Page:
A question we get asked fairly often is, “How long after spaying or neutering can I bathe my dog?”
The answer to this depends on many factors such as the type of surgery (spay or neuter), how old your dog was when spayed/neutered, and the location of surgery (just incision site or entire region spayed, i.e. ovaries or testicles).
For example, if you had your dog’s entire reproductive tract (ovaries and testes) removed it would be best to wait about 1 month before bathing them because this will limit the amount of time bacteria can enter the surgical site which is important for recovering from surgery.
If your dog had spayed or neutered only at the incision site then you could bathe them as soon as they are comfortable with being in water but I would recommend waiting 24 hours before bathing just to be safe.
Can I take my dog’s stitches out myself?
Contact your veterinarian immediately if you find that your dog is chewing at their stitches.
Dogs with stitches usually have to wear a collar with an elastic bandage wrap or ” Elizabethan collar” for about 4 weeks.
The most common reasons why dogs chew their stitches are:
- discomfort caused by the irritation of the wound site by E-collar,
- the constant itching sensation that happens when they start to heal,
- muscle ache due to lack of movement and pain associated with arthritis which is often seen in geriatric pets (older than 7 years old).
- Also, some dogs just can’t resist soft spots on our bodies like wounds! A wound under observation should be cleaned daily using warm water and mild unscented soap.
If you notice that your dog is chewing his stitches, just try to avoid it by using a bitter spray for dogs on the affected area.
This spray will make the wound site taste bad and your pet will not be attracted by it anymore. If this does not help or if there are multiple chewed areas with short intervals, contact your veterinarian immediately.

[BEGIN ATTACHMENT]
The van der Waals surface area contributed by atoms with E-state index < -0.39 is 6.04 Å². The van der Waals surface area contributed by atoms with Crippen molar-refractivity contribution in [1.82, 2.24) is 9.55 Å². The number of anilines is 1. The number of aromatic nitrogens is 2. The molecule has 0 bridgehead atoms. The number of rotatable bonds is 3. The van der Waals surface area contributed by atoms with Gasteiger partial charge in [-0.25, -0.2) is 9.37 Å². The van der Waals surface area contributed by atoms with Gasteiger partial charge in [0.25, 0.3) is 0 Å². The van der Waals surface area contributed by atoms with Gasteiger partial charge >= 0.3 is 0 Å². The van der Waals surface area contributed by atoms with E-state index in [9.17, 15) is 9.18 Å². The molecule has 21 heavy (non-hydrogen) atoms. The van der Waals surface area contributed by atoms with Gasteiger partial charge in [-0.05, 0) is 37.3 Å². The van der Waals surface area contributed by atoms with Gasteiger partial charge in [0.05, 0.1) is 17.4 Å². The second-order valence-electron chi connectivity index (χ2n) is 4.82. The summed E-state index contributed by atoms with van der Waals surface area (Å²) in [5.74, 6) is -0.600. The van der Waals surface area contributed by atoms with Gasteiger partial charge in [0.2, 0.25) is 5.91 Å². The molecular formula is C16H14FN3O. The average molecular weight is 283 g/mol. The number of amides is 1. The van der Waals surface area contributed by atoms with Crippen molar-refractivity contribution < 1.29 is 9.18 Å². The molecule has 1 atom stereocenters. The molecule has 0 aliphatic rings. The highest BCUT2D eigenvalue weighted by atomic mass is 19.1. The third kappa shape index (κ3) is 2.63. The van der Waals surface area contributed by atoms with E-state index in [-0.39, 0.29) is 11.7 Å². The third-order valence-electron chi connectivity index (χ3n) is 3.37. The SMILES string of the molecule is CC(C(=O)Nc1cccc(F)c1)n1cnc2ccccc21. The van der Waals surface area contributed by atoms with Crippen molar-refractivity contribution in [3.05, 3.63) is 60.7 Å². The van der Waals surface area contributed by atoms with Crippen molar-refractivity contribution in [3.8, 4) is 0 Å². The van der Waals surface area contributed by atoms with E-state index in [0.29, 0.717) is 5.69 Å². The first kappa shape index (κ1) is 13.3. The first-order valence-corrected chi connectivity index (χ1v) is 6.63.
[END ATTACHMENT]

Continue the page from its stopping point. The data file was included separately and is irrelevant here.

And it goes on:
How often should I have my pet spayed or neutered?
A common question is how often to spay or neuter pets. While there are different schools of thought about this, here’s what the experts say.
The American Veterinary Medical Association (AVMA) believes that animals can be spayed or neutered as young as eight weeks old, however, it states that any age at which the animal can safely undergo surgery and recover is acceptable.
Other organizations recommend waiting until your pet is six months old before spaying or neutering.
However, if you adopt an animal that has already been altered, then the organization you adopted from will likely recommend altering your pet at whatever age they were altered.
Since the procedure may increase the likelihood of certain cancers later in life, veterinarians want to wait until the animal has reached puberty before performing the surgery. Female animals tend to go into heat every two to three weeks.
Dogs mature more quickly than cats, typically going into heat around six months of age.
Cats usually begin puberty between five and 12 months of age, but generally are not considered sexually mature until they are about one year old.
Male pets can be neutered once they have developed enough so that the testicles descend, which usually occurs at four to six months of age .
If you adopted an altered pet, he or she was probably already fixed before being given up by their previous family.
Some veterinarians believe that there’s no reason why you cannot alter your pet even earlier than eight weeks if you choose. In fact, there are some veterinarians who perform the surgery as early as 12-14 weeks.
If you do decide to have your pet altered at a young age, talk to your veterinarian about any special instructions.
If you feel strongly that your pet should not be spayed or neutered before a certain age , talk with your veterinarian about why they think this.
Veterinarians may have different opinions on when is best to spay or neuter pets based on their experience and training.
In addition, some veterinarians will alter older pets under special circumstances such as for medical conditions (this will increase the risk of complications) or for those who cannot afford the alteration until later in life .
In general, it is believed that altering your pet at a young age will not only prevent unwanted litters but may also prevent certain medical conditions in the future.
For example, females are less likely to develop urinary incontinence if they are spayed before their first heat cycle . This condition can be very difficult to manage later in life even with medication.
When Should I Change My Pet’s Food?
Pet owners often ask how long they should feed a particular brand of food before switching it out for something new.
The answer depends on what type of food you’re feeding your pet and how quickly their body is able to absorb all of the nutrients it needs.
For dry foods, experts recommend buying a large bag that will last throughout most or all of your pet’s life.
That way, you gradually introduce new food as your pet gets older so the digestive system has time to adjust.
You can also give our office a call during business hours and we’ll be glad to answer any questions you might have about aftercare for your pet!